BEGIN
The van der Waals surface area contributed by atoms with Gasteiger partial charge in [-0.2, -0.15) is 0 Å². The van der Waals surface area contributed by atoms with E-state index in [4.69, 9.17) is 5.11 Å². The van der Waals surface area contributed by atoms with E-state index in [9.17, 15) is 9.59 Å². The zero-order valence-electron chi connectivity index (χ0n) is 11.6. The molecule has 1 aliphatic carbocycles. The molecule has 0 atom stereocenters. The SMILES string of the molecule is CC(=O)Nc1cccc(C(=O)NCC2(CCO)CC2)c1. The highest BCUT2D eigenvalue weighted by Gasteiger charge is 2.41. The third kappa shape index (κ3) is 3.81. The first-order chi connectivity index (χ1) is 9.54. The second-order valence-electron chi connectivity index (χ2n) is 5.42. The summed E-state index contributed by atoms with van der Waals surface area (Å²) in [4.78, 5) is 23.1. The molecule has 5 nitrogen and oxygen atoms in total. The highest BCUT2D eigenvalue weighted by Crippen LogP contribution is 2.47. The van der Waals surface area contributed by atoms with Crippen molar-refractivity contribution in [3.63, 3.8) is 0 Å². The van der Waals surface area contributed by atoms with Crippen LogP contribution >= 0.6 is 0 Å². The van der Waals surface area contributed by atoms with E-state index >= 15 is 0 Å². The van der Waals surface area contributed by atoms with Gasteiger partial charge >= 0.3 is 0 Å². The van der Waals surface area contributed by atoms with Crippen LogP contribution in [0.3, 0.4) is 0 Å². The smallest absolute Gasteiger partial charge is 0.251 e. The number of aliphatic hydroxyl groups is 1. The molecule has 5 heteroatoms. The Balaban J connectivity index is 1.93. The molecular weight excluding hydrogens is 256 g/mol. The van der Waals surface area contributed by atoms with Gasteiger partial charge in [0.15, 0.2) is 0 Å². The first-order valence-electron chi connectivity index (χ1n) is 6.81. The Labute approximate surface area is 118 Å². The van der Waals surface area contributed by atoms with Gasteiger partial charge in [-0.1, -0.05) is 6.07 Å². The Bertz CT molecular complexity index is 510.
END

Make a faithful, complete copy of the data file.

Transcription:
The van der Waals surface area contributed by atoms with Gasteiger partial charge in [-0.2, -0.15) is 0 Å². The van der Waals surface area contributed by atoms with E-state index in [4.69, 9.17) is 5.11 Å². The van der Waals surface area contributed by atoms with E-state index in [9.17, 15) is 9.59 Å². The zero-order valence-electron chi connectivity index (χ0n) is 11.6. The molecule has 1 aliphatic carbocycles. The molecule has 0 atom stereocenters. The SMILES string of the molecule is CC(=O)Nc1cccc(C(=O)NCC2(CCO)CC2)c1. The highest BCUT2D eigenvalue weighted by Gasteiger charge is 2.41. The third kappa shape index (κ3) is 3.81. The first-order chi connectivity index (χ1) is 9.54. The second-order valence-electron chi connectivity index (χ2n) is 5.42. The summed E-state index contributed by atoms with van der Waals surface area (Å²) in [4.78, 5) is 23.1. The molecule has 5 nitrogen and oxygen atoms in total. The highest BCUT2D eigenvalue weighted by Crippen LogP contribution is 2.47. The van der Waals surface area contributed by atoms with Crippen molar-refractivity contribution in [3.63, 3.8) is 0 Å². The van der Waals surface area contributed by atoms with Crippen LogP contribution >= 0.6 is 0 Å². The van der Waals surface area contributed by atoms with E-state index >= 15 is 0 Å². The van der Waals surface area contributed by atoms with Gasteiger partial charge >= 0.3 is 0 Å². The van der Waals surface area contributed by atoms with Crippen LogP contribution in [0.3, 0.4) is 0 Å². The smallest absolute Gasteiger partial charge is 0.251 e. The number of aliphatic hydroxyl groups is 1. The molecule has 5 heteroatoms. The Balaban J connectivity index is 1.93. The molecular weight excluding hydrogens is 256 g/mol. The van der Waals surface area contributed by atoms with Gasteiger partial charge in [0.15, 0.2) is 0 Å². The first-order valence-electron chi connectivity index (χ1n) is 6.81. The Labute approximate surface area is 118 Å². The van der Waals surface area contributed by atoms with Gasteiger partial charge in [-0.1, -0.05) is 6.07 Å². The Bertz CT molecular complexity index is 510.